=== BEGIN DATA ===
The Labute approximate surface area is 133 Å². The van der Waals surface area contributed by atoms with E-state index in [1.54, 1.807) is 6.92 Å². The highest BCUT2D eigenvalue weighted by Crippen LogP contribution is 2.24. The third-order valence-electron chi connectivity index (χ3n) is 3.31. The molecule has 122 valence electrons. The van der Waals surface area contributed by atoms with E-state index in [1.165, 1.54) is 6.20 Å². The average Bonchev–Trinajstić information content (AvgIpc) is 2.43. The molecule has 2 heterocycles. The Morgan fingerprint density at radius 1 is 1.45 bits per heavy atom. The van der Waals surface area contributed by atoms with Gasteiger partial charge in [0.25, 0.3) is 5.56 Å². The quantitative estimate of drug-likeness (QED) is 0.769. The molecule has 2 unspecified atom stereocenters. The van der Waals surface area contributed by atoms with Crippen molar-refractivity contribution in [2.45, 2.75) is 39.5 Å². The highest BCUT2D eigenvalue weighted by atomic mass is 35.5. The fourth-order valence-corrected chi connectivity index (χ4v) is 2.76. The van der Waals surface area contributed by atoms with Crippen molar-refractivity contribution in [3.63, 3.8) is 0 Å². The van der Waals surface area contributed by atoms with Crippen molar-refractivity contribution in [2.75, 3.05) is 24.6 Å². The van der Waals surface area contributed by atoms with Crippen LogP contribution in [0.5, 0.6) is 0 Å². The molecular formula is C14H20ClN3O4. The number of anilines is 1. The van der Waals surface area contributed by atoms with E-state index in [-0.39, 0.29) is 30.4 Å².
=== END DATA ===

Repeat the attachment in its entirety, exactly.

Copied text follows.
The Labute approximate surface area is 133 Å². The van der Waals surface area contributed by atoms with E-state index in [1.54, 1.807) is 6.92 Å². The highest BCUT2D eigenvalue weighted by Crippen LogP contribution is 2.24. The third-order valence-electron chi connectivity index (χ3n) is 3.31. The molecule has 122 valence electrons. The van der Waals surface area contributed by atoms with E-state index in [1.165, 1.54) is 6.20 Å². The average Bonchev–Trinajstić information content (AvgIpc) is 2.43. The molecule has 2 heterocycles. The Morgan fingerprint density at radius 1 is 1.45 bits per heavy atom. The van der Waals surface area contributed by atoms with Gasteiger partial charge in [0.25, 0.3) is 5.56 Å². The quantitative estimate of drug-likeness (QED) is 0.769. The molecule has 2 unspecified atom stereocenters. The van der Waals surface area contributed by atoms with Crippen molar-refractivity contribution in [2.45, 2.75) is 39.5 Å². The highest BCUT2D eigenvalue weighted by atomic mass is 35.5. The fourth-order valence-corrected chi connectivity index (χ4v) is 2.76. The van der Waals surface area contributed by atoms with Crippen molar-refractivity contribution in [3.63, 3.8) is 0 Å². The van der Waals surface area contributed by atoms with Crippen molar-refractivity contribution in [2.75, 3.05) is 24.6 Å². The van der Waals surface area contributed by atoms with Crippen LogP contribution in [0.5, 0.6) is 0 Å². The molecular formula is C14H20ClN3O4. The number of anilines is 1. The van der Waals surface area contributed by atoms with E-state index in [-0.39, 0.29) is 30.4 Å².